(Credit: Clifford)


Tate curator of Windrush exhibition says UK museums must address colonial past


Currently, at the Tate, an exhibition featuring art focusing on the Windrush generation has taken centre stage, displaying works by Caribbean-British artists.

This refreshing display of art has not only showcased some fine pieces, but it has also created discussion regarding immigration and Britain’s colonial past that is often swept under the proverbial rug by various museums and galleries

David A. Bailey, who has served as the curator has discussed this issue, as reported in the Guardian, Bailey stated: “It’s trying to think about the question of the museum and its responsibilities in a 21st-century climate, particularly museums which have a very chequered history around patronage”.

With many of the artworks depicting vignettes from Britain’s colonial past, Bailey has posited that the time for discussion is ripe. “That has now resurfaced itself around the question of post-slavery and the sugar industry,” he said, “Which is referred to in some of the works in the show”.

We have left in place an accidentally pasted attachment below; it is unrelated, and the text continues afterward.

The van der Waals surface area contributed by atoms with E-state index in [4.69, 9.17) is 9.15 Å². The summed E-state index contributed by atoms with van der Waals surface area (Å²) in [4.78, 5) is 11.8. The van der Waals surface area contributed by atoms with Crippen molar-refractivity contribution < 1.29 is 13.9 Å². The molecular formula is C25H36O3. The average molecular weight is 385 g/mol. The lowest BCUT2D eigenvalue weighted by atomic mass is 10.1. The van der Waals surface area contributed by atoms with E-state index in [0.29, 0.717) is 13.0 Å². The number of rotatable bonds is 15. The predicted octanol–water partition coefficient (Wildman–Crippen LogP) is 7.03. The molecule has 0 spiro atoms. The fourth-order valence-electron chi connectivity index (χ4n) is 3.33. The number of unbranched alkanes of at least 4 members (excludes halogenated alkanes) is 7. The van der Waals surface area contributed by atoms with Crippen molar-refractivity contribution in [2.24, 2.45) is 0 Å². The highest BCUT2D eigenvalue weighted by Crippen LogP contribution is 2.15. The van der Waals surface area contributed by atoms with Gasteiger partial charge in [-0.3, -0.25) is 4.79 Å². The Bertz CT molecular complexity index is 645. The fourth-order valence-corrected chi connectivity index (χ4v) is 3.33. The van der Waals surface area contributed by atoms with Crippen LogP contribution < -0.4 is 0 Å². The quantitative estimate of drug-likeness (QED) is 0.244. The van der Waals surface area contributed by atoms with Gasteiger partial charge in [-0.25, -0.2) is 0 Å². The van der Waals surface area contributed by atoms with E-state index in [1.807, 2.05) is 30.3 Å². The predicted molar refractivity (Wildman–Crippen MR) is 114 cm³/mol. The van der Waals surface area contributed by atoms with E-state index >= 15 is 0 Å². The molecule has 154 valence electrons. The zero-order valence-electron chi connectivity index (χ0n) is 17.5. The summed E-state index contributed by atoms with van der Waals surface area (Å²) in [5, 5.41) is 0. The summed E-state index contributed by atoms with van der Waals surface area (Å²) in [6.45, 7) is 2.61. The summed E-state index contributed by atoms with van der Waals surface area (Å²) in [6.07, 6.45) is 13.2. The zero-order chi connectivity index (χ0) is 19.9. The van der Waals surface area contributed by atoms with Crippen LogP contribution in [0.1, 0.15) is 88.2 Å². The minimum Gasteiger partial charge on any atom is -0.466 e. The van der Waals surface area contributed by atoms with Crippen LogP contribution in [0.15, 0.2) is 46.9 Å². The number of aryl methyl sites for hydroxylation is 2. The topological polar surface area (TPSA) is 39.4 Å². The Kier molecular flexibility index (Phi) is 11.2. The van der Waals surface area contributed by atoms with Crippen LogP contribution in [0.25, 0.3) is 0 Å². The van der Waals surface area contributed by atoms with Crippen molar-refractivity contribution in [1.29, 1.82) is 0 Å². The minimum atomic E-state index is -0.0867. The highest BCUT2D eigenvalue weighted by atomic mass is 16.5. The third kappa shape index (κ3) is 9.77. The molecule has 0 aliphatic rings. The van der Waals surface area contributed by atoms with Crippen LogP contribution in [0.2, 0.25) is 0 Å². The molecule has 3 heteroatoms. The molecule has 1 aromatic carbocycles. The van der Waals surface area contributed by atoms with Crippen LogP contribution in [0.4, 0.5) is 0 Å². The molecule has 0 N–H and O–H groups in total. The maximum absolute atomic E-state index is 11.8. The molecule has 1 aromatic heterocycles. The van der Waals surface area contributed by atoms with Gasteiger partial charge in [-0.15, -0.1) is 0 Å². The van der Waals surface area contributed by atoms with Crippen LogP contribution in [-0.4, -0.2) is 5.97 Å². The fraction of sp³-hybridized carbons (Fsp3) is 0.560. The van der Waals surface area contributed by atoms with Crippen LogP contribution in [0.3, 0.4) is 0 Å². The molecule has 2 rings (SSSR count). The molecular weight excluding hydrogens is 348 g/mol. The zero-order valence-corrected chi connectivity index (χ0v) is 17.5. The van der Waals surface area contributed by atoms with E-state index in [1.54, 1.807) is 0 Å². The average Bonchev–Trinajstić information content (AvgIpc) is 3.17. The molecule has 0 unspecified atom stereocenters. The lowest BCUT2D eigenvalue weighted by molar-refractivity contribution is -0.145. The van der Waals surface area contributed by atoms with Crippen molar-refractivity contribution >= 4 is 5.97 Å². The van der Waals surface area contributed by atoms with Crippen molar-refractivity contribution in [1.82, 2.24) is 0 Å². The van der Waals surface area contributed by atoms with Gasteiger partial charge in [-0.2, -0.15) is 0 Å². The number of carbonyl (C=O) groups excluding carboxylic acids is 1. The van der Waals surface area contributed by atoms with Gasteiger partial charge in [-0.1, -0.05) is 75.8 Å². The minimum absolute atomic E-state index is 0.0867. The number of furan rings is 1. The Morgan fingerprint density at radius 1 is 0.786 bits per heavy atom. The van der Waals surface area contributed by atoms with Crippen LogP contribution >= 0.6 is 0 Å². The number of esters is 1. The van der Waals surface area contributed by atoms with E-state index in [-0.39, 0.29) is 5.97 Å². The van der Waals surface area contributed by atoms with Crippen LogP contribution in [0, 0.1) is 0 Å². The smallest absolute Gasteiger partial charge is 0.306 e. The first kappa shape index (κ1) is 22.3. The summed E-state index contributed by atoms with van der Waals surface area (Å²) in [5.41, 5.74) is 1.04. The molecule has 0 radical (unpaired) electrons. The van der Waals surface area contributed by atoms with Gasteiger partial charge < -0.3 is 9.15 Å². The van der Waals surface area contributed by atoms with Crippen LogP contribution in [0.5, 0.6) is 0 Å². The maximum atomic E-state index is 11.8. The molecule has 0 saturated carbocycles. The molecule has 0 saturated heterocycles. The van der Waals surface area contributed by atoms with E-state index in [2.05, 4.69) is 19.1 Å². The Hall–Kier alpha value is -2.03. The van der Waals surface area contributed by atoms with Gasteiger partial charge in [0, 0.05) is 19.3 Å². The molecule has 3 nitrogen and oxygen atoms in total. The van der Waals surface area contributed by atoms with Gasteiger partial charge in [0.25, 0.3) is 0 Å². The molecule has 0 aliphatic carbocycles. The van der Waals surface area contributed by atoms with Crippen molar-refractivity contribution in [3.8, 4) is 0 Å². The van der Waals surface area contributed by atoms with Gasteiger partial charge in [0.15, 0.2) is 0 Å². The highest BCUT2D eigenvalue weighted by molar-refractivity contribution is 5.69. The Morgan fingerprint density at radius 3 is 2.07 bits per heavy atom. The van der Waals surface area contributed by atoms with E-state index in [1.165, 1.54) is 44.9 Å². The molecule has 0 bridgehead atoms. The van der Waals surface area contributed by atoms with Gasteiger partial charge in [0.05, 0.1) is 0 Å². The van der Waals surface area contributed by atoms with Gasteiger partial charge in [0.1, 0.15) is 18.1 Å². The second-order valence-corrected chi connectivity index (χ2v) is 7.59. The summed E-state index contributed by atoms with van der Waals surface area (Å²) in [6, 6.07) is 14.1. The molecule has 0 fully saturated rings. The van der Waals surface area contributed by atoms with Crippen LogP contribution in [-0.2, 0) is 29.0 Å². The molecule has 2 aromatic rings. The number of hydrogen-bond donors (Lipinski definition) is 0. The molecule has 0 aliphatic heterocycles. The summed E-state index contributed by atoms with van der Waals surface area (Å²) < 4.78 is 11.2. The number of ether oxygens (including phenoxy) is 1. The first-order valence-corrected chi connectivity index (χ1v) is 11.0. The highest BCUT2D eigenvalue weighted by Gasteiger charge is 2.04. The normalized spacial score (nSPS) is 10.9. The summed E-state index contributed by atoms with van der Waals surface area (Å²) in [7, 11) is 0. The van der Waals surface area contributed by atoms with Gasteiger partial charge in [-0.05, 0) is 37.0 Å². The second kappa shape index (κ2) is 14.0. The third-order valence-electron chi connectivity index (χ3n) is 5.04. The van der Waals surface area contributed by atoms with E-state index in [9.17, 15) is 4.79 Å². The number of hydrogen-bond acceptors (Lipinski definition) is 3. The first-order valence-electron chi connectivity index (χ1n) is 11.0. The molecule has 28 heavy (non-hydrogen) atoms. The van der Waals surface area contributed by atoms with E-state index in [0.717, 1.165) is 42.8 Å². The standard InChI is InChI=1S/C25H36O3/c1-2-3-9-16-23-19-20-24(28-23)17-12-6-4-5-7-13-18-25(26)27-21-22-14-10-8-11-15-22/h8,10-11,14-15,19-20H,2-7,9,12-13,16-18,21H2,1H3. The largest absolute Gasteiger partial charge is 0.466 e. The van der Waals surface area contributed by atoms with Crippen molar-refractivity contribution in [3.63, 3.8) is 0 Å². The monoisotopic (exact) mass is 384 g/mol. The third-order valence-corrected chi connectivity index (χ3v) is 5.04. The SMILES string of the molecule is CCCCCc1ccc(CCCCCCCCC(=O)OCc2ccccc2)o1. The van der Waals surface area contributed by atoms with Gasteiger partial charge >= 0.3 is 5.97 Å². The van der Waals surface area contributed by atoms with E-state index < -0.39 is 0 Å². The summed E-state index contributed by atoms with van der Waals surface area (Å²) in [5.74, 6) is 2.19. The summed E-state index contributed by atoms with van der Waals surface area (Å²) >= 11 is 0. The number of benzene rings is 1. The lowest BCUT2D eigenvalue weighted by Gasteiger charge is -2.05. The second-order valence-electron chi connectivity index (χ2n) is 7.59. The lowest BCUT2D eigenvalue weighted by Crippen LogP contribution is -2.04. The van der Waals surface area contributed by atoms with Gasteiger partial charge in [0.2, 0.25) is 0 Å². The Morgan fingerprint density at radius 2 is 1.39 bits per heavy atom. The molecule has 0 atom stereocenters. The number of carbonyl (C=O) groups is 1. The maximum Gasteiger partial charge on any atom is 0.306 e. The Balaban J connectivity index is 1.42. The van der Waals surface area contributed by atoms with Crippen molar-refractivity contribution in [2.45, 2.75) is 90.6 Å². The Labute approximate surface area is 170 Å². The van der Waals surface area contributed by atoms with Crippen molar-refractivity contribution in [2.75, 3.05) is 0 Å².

Adding: “For me, one of the things our institutions have to do is take responsibility around those questions, and think about what is the legacy of these elements in the future”.

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This notion is one that has often entered the discussion in the arts but rarely is an exhibition or one of the institutions in question at the centre of it. This is particularly true when it comes to art in the gallery sense. Reggae and two-tone movements tackled the issue of cultural identity and appropriation in a very visceral sense in the music world, but where a wall has been required to hang something, the debate has been rather more closeted. 

Bailey hopes that the current will help bring about change in this regard. Concluding: “It is a moment for our national spaces to think about what it is they’re trying to do. [Visitors] ill now see a different sensibility around British art.”

The Life Between Islands: Caribbean-British Art 1950s – Now will run from December 1st to 3rd of April 2022 at the Tate Britain in London.